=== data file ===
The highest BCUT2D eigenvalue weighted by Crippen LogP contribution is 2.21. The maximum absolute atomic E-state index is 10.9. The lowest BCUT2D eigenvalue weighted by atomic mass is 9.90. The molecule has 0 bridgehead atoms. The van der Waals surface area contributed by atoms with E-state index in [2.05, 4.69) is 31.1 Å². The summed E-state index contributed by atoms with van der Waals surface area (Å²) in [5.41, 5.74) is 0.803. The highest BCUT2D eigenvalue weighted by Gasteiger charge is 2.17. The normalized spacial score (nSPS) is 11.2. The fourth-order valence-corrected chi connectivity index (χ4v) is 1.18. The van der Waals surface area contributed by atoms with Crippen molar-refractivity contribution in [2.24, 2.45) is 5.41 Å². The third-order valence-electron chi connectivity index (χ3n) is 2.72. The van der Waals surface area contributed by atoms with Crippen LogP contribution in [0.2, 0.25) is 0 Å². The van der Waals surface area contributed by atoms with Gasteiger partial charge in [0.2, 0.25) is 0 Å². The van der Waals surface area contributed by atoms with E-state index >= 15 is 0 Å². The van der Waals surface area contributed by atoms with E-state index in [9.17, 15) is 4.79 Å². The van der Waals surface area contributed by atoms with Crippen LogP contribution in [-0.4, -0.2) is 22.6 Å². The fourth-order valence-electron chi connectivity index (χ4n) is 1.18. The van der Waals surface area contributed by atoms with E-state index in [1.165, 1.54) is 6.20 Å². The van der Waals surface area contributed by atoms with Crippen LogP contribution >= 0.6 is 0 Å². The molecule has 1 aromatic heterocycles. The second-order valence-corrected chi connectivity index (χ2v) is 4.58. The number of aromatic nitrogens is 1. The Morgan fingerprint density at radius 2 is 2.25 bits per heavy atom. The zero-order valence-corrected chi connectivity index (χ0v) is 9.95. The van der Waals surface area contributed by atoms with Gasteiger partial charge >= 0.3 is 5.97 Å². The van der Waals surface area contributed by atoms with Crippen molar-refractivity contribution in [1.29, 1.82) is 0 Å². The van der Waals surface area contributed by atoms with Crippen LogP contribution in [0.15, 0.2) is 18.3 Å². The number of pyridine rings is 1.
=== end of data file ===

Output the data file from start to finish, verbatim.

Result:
The highest BCUT2D eigenvalue weighted by Crippen LogP contribution is 2.21. The maximum absolute atomic E-state index is 10.9. The lowest BCUT2D eigenvalue weighted by atomic mass is 9.90. The molecule has 0 bridgehead atoms. The van der Waals surface area contributed by atoms with E-state index in [2.05, 4.69) is 31.1 Å². The summed E-state index contributed by atoms with van der Waals surface area (Å²) in [5.41, 5.74) is 0.803. The highest BCUT2D eigenvalue weighted by Gasteiger charge is 2.17. The normalized spacial score (nSPS) is 11.2. The fourth-order valence-corrected chi connectivity index (χ4v) is 1.18. The van der Waals surface area contributed by atoms with Crippen molar-refractivity contribution in [2.24, 2.45) is 5.41 Å². The third-order valence-electron chi connectivity index (χ3n) is 2.72. The van der Waals surface area contributed by atoms with Crippen LogP contribution in [0.2, 0.25) is 0 Å². The van der Waals surface area contributed by atoms with Gasteiger partial charge in [0.2, 0.25) is 0 Å². The van der Waals surface area contributed by atoms with E-state index >= 15 is 0 Å². The van der Waals surface area contributed by atoms with E-state index in [9.17, 15) is 4.79 Å². The van der Waals surface area contributed by atoms with Crippen LogP contribution in [-0.4, -0.2) is 22.6 Å². The fourth-order valence-electron chi connectivity index (χ4n) is 1.18. The van der Waals surface area contributed by atoms with E-state index in [1.165, 1.54) is 6.20 Å². The van der Waals surface area contributed by atoms with Crippen LogP contribution >= 0.6 is 0 Å². The molecule has 1 aromatic heterocycles. The second-order valence-corrected chi connectivity index (χ2v) is 4.58. The number of aromatic nitrogens is 1. The Morgan fingerprint density at radius 2 is 2.25 bits per heavy atom. The zero-order valence-corrected chi connectivity index (χ0v) is 9.95. The van der Waals surface area contributed by atoms with Gasteiger partial charge >= 0.3 is 5.97 Å². The van der Waals surface area contributed by atoms with Crippen molar-refractivity contribution in [1.29, 1.82) is 0 Å². The van der Waals surface area contributed by atoms with Crippen LogP contribution in [0.15, 0.2) is 18.3 Å². The number of pyridine rings is 1.